How to properly dispose of hazardous business waste

Proper disposal of hazardous waste is crucial for protecting public health and the environment. Hazardous waste can be a particular concern to many workplaces, especially if your business is in the construction, manufacturing, or healthcare sector.

What is hazardous waste?

There are a variety of items that are considered hazardous – from Waste Electrical and Electronic Equipment (WEEE) to materials such as oils or chemicals. Other types of hazardous waste can include:

  • Chemicals (e.g., acids, solvents, pesticides)
  • Batteries
  • Electrical equipment (e.g., old computers, televisions)
  • Fluorescent light tubes
  • Paints and varnishes
  • Asbestos
  • Clinical waste (e.g. syringes, medical equipment)

How to classify your waste to check if it’s hazardous

The first step to handing hazardous waste is to determine if it is hazardous. Hazardous waste is typically labelled with specific symbols, such as:

  • The skull and crossbones (indicating toxicity)
  • The flame (indicating flammability)
  • The corrosion symbol (indicating corrosivity)

You should also check product labels and safety data sheets (SDS) for information on whether a material is hazardous.

How to handle hazardous waste

You must always store hazardous waste safely and securely and in accordance with hazardous waste regulations. Any producer or holder of hazardous waste has a legal duty to manage the storage and disposal of hazardous waste safely and appropriately. Failure to comply with can result in large fines, and potentially the closure of your business. Find out more here on the UK government website: Hazardous waste

There are different storage rules for the different categories of hazardous waste. But all hazardous waste must be stored so that there’s no threat to public health or the environment, even if that threat isn’t immediate. To safely and securely store waste, use the below checklist as a guide:

  • Secure waste in a safe place
  • Use suitable containers that will stop waste escaping into the environment
  • Label containers clearly with the type of waste they contain
  • Use covers to stop waste blowing away
  • Use waterproof covers if rain could cause contaminated run-off or prevent the waste from being reused

Important note: It is illegal to mix hazardous waste with either non-hazardous or another hazardous waste.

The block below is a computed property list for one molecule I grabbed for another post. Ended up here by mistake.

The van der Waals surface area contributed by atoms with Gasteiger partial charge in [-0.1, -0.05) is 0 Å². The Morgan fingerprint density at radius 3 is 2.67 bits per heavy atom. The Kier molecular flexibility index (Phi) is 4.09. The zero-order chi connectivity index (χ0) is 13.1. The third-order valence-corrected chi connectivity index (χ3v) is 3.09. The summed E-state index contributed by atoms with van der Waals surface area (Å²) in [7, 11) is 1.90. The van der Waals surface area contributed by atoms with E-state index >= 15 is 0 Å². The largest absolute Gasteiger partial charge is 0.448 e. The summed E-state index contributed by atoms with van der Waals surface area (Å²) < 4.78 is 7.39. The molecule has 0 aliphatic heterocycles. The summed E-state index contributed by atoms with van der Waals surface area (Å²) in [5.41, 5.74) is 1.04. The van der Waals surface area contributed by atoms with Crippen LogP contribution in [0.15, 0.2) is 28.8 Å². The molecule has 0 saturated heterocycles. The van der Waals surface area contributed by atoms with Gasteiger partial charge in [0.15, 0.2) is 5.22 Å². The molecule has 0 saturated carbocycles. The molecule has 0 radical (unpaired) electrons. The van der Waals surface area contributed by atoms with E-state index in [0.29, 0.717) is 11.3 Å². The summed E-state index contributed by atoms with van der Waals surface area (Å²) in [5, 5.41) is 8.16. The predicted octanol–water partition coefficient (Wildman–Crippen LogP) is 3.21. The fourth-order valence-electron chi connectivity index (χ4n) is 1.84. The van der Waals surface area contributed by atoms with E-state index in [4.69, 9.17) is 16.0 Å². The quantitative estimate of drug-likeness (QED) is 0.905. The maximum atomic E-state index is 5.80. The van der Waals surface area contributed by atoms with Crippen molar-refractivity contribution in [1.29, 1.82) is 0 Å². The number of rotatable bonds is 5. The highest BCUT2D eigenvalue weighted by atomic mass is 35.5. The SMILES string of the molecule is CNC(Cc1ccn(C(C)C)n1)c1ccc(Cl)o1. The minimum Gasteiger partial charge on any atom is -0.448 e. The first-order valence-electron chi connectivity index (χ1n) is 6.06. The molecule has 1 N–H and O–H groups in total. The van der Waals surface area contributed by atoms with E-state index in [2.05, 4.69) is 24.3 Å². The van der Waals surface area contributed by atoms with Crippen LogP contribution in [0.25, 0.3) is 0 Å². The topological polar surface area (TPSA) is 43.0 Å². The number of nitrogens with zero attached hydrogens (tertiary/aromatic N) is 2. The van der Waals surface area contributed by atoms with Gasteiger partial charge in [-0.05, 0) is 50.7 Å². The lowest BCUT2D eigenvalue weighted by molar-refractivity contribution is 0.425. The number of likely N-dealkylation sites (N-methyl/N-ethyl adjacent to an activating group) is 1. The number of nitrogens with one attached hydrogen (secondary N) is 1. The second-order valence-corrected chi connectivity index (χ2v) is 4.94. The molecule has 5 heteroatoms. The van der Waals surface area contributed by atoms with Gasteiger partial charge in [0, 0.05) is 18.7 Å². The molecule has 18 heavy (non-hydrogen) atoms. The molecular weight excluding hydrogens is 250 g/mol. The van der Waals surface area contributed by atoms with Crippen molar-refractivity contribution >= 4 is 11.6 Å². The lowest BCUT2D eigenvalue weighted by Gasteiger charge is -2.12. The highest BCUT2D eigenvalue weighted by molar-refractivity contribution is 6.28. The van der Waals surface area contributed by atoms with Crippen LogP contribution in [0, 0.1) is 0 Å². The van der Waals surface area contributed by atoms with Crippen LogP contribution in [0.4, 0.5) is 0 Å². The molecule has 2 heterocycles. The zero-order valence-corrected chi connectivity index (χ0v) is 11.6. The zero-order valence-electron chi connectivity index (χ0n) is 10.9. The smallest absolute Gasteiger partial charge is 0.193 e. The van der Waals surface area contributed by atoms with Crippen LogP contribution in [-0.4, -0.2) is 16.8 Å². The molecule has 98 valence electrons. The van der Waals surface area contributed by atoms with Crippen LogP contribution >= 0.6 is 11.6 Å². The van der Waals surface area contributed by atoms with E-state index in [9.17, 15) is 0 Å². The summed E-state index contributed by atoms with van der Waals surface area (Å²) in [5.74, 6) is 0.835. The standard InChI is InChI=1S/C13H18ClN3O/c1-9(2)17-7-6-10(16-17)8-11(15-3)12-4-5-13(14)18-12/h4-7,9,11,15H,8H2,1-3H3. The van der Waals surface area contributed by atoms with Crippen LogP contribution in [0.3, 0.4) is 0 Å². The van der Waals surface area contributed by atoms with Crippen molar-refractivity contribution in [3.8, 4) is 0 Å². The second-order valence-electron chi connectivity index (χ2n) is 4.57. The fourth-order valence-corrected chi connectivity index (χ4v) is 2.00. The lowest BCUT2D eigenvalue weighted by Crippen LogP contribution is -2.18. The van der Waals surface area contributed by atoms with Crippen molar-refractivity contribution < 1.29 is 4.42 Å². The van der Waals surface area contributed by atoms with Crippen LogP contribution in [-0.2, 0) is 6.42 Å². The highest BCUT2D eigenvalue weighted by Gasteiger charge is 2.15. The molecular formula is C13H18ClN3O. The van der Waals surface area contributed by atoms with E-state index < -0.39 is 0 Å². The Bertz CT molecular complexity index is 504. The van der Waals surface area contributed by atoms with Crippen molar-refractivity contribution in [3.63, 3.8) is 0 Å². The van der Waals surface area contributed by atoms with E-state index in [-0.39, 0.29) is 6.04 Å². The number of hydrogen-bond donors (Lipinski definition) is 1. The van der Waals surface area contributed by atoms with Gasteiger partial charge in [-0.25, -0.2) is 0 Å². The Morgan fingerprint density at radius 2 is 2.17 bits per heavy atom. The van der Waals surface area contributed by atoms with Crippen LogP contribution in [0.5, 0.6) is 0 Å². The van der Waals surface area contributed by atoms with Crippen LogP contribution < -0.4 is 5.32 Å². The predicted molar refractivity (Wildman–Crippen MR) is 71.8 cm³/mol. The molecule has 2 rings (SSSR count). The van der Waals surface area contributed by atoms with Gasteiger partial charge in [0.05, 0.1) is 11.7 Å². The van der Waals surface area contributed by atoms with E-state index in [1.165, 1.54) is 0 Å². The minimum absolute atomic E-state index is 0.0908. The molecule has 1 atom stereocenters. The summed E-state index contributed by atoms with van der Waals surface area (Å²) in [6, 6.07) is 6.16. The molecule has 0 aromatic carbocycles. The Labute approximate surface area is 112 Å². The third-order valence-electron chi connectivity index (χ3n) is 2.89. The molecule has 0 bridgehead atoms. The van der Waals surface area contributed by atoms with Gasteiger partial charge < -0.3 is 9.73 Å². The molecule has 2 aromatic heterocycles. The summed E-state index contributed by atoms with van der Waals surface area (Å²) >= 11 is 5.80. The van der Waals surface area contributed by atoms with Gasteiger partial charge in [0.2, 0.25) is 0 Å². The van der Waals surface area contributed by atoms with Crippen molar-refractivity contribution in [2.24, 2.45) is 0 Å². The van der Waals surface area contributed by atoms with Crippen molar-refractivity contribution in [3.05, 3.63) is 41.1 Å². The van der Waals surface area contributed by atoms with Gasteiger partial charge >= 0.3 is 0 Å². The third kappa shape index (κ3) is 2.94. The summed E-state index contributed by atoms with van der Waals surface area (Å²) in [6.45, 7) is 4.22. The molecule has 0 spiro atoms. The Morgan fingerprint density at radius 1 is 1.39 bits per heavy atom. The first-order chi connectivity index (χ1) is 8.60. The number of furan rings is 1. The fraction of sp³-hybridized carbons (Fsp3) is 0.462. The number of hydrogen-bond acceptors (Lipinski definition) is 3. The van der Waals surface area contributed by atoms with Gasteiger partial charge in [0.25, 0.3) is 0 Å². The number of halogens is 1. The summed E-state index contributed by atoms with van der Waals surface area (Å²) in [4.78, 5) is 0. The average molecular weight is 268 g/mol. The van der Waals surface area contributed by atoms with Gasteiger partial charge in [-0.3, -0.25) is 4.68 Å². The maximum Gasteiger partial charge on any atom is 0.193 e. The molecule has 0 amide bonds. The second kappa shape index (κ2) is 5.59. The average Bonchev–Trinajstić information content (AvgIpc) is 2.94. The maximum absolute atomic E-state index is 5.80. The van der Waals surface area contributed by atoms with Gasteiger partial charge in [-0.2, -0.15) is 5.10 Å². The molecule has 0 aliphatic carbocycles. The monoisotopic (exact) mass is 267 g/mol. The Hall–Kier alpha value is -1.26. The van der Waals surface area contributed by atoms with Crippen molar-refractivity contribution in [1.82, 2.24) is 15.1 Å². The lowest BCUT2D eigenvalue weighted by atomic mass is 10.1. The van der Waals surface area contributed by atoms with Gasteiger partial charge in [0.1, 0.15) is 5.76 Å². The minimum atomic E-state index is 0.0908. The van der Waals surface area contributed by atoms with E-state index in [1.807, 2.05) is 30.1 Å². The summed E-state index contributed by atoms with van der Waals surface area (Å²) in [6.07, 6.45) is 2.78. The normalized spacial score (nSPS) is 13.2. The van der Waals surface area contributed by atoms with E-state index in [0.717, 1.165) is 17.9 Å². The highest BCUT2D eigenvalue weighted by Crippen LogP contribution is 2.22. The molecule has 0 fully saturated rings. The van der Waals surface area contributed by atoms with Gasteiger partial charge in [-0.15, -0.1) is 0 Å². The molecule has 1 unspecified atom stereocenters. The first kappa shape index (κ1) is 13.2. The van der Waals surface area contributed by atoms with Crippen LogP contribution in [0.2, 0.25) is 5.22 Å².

Special considerations for specific types of hazardous waste


Batteries contain heavy metals and should not be thrown away with regular waste. Many retailers and local councils provide battery recycling points.

Electrical equipment

Waste electrical and electronic equipment (WEEE) should be taken to designated recycling centres. Many local councils offer collection services for large items, and retailers often provide take-back schemes for small electrical items.


Asbestos poses severe health risks and requires specialised handling. If you need to dispose of asbestos, contact a licensed asbestos removal contractor.

Clinical waste

Clinical waste from households, such as syringes and medical supplies, should be disposed of using special bins provided by local healthcare services. Do not place these items in regular rubbish bins.

How to reduce hazardous waste

Buy in smaller quantities: Only purchase the amount of hazardous material you need to minimise leftover waste.

Use non-hazardous alternatives: Whenever possible, choose products that are less harmful to the environment.

Properly store hazardous materials: Ensure that hazardous materials are stored correctly to extend their shelf life and prevent accidents.

Use an authorised waste carrier to collect, recycle or dispose of waste

We can help you source an authorised waste carrier for your hazardous business waste. Proper disposal of hazardous waste is a shared responsibility that helps protect our environment and public health. By following the guidelines outlined above and utilising an authorised waste carrier you can ensure that your hazardous waste is managed safely.